Yesterday over a good round of beverages with my friends, the discussion went to Final Fantasy 7 and Crisis Core. I vented my disappointment about the shit-poor character development of the game, to the shock of two of my friends. “It’s Zack’s story!”, “The story was fucking good!” and even “You’re not a true Final Fantasy fan!” were some of the comments I got. I don’t want to go in depth on why Crisis Core is one of the most horrible abortions of game writing by Square Enix to date – you can read my review on that if you want. I whined about how Aerith was such a badly written character, devoid of any real personality and how Zack’s relationship with her was one of the most overrated and pretentious love stories in video game history. The most ridiculous comment I reaped was “But she was an ancient!”. Ha ha.
As I explained in detail to my buddies why Crisis Core is shit burned on UMD came the most hurtful of comments: “I think you expected too much man, it’s just a game”.
I’m into RPGs because they give me a sense of freedom of action, exploration, developing my own hero and yes, good adventure stories. I think that D&D and other role-playing rule sets were designed with the dungeon master in mind. A good dungeon master can create entire narratives for the players, and in that, the stories of these play sessions have real depth. But as soon as RPGs came to computers and consoles, the dungeon master was left behind, and what was left was the grind…the fucking grind. Until today, this is what RPGs are in their essence. They’re huge grinds and nothing more really. I understand that it’s extremely hard to simulate a dungeon master that can on the spot alter the story to accommodate all the different ways that the players have to interact with the game (again made possible because of a human DM). But the general design for RPGs today itself is actually not flawed.
I understand that in RPGs, combat is a central element for hero progression. I kill 200 orcs and my strength will increase, I will learn new techniques of beheading more kinds of monsters. Sure thing. But is that all there is to it? No. I like to imagine that the life of a world-saver is not just about murdering monsters and bad guys. Wouldn’t it also include complex relationships with other people in the world? Would a hero not be required to have other skills than being able to accurately throw a spear into the chest of a dragon? In most epic fantasy films and novels that I came across, the hero hardly ever spends as much time in battle as in CRPGs. The most interesting parts are the people a hero will meet, dilemmas the hero will stumble into and if there is battle, then it’s often either with very important other characters or with “bosses” and never for the loot dropped or the XP gained.
My point is that RPGs criminally ignore the most interesting and engaging parts of a hero’s adventure of saving the world, because it’s just simpler to add another 20 hours of “gameplay” by inserting more grinding into the game. One of the most annoying and insulting things is the addition of the meta-game of collecting items. Be it Pokemon, Diablo 2, Baldur’s Gate, or fucking Final Fantasy, they all want me to spend hours of my life looking for items for the sake of having that item – or even because the item will make it easier for me to look for more items.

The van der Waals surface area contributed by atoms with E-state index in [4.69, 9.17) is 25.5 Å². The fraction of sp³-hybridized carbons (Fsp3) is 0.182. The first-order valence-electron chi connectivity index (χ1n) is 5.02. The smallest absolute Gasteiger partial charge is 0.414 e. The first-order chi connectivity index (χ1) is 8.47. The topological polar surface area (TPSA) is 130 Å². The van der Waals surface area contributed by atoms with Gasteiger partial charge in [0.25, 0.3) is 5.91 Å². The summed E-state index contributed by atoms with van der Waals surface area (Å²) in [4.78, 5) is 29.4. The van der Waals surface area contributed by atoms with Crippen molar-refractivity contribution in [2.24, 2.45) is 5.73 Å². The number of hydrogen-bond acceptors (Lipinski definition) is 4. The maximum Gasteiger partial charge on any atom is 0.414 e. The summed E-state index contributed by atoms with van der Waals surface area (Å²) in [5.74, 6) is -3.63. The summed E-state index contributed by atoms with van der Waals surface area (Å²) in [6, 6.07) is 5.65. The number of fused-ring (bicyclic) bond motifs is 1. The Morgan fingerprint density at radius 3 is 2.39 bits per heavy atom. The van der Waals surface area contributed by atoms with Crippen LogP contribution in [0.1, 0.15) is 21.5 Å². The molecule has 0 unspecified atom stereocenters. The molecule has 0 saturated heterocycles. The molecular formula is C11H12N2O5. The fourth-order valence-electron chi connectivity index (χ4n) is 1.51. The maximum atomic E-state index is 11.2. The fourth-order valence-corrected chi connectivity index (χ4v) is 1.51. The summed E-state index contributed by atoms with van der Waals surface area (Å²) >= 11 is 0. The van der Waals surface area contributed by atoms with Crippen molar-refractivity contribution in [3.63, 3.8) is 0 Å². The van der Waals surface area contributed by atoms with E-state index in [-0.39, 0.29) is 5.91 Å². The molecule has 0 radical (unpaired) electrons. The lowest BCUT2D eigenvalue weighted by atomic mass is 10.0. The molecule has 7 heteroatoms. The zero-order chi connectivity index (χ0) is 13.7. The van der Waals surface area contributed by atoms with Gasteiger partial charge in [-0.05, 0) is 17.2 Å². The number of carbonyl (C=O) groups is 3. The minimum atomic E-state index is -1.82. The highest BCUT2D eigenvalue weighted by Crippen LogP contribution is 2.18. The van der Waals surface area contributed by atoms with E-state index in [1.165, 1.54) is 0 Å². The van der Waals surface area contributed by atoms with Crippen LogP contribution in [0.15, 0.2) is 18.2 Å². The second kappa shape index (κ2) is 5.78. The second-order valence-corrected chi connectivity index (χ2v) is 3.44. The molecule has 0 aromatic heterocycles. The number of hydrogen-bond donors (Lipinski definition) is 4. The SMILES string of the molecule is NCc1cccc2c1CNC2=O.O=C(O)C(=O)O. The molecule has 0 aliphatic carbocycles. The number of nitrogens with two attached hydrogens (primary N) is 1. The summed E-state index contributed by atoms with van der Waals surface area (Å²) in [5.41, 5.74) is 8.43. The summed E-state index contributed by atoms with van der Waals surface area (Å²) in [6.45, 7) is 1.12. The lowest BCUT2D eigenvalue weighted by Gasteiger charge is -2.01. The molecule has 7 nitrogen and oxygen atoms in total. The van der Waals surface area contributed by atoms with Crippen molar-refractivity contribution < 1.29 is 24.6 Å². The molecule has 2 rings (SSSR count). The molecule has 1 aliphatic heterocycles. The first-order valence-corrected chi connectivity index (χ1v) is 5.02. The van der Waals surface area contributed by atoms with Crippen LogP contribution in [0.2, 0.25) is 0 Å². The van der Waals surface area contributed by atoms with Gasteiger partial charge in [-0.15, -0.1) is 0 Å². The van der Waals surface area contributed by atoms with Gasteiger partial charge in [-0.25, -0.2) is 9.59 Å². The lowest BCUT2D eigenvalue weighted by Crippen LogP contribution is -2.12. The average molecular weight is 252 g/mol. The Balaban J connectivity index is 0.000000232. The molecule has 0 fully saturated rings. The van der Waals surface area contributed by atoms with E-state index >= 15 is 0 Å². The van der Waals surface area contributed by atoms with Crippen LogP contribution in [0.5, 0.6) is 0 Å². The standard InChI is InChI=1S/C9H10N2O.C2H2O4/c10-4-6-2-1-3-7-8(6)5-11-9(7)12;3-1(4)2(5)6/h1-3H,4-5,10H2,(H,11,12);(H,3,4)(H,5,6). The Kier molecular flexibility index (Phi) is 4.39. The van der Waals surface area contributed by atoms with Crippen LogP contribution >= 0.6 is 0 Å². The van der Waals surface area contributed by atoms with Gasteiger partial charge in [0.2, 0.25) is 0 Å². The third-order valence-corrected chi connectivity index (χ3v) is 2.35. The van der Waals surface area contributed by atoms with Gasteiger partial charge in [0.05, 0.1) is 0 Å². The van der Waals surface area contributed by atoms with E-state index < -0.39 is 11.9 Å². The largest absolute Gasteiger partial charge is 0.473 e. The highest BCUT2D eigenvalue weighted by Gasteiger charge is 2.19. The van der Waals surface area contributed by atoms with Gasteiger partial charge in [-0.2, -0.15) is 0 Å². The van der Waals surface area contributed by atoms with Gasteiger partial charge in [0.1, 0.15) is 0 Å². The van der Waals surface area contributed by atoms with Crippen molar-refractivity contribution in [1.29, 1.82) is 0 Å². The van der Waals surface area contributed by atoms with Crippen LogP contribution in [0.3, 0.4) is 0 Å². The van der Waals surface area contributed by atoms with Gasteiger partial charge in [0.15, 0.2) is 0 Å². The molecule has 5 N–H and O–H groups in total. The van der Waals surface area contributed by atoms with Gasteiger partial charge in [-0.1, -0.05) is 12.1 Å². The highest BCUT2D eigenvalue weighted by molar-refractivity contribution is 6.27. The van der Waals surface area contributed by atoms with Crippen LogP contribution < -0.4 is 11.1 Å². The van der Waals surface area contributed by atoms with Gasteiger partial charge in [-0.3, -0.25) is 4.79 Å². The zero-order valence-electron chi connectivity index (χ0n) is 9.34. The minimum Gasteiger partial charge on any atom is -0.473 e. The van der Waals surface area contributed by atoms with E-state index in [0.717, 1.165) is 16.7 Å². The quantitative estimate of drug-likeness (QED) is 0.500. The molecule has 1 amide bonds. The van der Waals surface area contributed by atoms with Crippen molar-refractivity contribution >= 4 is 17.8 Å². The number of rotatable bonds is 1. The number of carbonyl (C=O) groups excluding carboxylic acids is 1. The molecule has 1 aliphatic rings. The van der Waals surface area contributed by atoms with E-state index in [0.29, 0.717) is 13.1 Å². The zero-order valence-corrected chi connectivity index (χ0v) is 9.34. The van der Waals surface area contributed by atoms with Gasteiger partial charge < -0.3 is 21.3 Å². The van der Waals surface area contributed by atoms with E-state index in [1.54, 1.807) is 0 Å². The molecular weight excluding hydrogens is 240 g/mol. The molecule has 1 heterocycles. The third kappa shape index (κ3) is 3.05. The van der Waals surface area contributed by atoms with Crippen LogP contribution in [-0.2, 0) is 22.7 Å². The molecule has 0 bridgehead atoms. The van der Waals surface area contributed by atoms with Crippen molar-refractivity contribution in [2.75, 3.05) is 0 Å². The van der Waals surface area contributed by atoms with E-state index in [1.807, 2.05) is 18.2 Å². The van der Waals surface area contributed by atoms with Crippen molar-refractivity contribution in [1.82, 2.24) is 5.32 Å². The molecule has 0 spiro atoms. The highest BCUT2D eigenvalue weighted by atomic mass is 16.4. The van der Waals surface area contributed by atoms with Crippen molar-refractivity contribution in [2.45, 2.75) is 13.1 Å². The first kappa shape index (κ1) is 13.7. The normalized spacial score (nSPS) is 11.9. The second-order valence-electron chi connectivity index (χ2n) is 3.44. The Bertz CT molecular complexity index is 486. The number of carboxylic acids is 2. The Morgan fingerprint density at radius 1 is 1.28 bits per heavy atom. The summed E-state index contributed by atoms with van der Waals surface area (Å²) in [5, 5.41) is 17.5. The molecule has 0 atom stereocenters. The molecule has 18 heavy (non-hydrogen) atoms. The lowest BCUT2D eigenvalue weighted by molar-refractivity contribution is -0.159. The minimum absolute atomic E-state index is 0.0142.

I want RPGs that focus on the other parts of adventure and include combat when it is appropriate and fitting and not for the sake of stretching time. There is no real reward in finding a Corrinth’s Red Scale Right Shoulder Armor +39 with fire resistance +16. The item is an end in itself. No, I want a game that can challenge my very views on things that matter outside the game, or can give me new insight into things I hadn’t really thought of before. Very few games bother with good game writing. This is why we need more. Game developers, and especially RPG developers need to ask themselves why exactly their grind-fest is going to make any difference in the player’s life and why exactly it will stand out from the rest.
There are so many different combat systems, some painfully complicated and irrational (FF8!) and this is sadly too often the only thing that makes the difference between game A and game B. The fact that gamers still need to mention Planescape Torment, a game older than a decade, when talking about games with actual meaning is saddening.
Final Fantasy 7 had good character development, a truly interesting villain, good pace and plot events going for it. It wasn’t even one of the best plots in games back then. But it was the game that got me into RPGs in the first place. I loved it because it was the only game from so many others that showed me that engaging stories can be told in games. And 14 years later the genre has not moved a step forward, but became so preoccupied with the means of the RPG genre.
Come on. If your game isn’t going to revolutionize the way gameplay and narrative can be combined, if it isn’t going to be a piece of art by communicating an emotion to the player, at least give some love for the writing in it. Make it about something that isn’t trivial. Every time I see a game like Crisis Core with a “story” and “characters” who are just sad excuses just to wrap up the grinding in it, I wish for a game with good writing in it. Make a game about saving your drug-addict sister who is forced to prostitute herself by a cruel pimp. Make something that has some relevance to the world, even if it’s fantasy. Please!Share Share